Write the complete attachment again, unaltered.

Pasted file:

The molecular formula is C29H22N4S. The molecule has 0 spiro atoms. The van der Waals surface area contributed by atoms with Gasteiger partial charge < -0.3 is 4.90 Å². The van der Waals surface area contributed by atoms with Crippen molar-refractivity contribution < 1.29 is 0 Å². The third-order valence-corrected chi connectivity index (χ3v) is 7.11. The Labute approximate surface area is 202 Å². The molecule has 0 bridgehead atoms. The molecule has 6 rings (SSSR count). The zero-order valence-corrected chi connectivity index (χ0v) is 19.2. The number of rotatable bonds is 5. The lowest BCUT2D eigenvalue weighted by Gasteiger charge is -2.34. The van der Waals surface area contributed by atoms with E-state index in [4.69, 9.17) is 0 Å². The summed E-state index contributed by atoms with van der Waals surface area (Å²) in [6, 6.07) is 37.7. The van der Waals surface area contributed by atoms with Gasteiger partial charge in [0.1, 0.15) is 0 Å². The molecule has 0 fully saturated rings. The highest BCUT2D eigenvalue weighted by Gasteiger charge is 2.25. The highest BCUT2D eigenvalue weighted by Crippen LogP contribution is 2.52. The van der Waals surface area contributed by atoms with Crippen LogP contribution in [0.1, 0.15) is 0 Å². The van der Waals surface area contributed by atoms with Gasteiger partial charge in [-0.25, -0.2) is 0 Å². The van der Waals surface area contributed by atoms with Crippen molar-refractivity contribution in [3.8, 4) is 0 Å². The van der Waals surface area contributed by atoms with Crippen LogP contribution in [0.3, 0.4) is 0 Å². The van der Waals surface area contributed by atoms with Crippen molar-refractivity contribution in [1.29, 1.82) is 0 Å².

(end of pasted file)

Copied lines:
The molecular formula is C29H22N4S. The molecule has 0 spiro atoms. The van der Waals surface area contributed by atoms with Gasteiger partial charge < -0.3 is 4.90 Å². The van der Waals surface area contributed by atoms with Crippen molar-refractivity contribution < 1.29 is 0 Å². The third-order valence-corrected chi connectivity index (χ3v) is 7.11. The Labute approximate surface area is 202 Å². The molecule has 0 bridgehead atoms. The molecule has 6 rings (SSSR count). The zero-order valence-corrected chi connectivity index (χ0v) is 19.2. The number of rotatable bonds is 5. The lowest BCUT2D eigenvalue weighted by Gasteiger charge is -2.34. The van der Waals surface area contributed by atoms with E-state index in [4.69, 9.17) is 0 Å². The summed E-state index contributed by atoms with van der Waals surface area (Å²) in [6, 6.07) is 37.7. The van der Waals surface area contributed by atoms with Gasteiger partial charge in [0.1, 0.15) is 0 Å². The molecule has 0 fully saturated rings. The highest BCUT2D eigenvalue weighted by Gasteiger charge is 2.25. The highest BCUT2D eigenvalue weighted by Crippen LogP contribution is 2.52. The van der Waals surface area contributed by atoms with Crippen LogP contribution in [0.1, 0.15) is 0 Å². The van der Waals surface area contributed by atoms with Gasteiger partial charge in [-0.25, -0.2) is 0 Å². The van der Waals surface area contributed by atoms with Crippen molar-refractivity contribution in [3.8, 4) is 0 Å². The van der Waals surface area contributed by atoms with Crippen LogP contribution in [0.3, 0.4) is 0 Å². The van der Waals surface area contributed by atoms with Crippen molar-refractivity contribution in [1.29, 1.82) is 0 Å².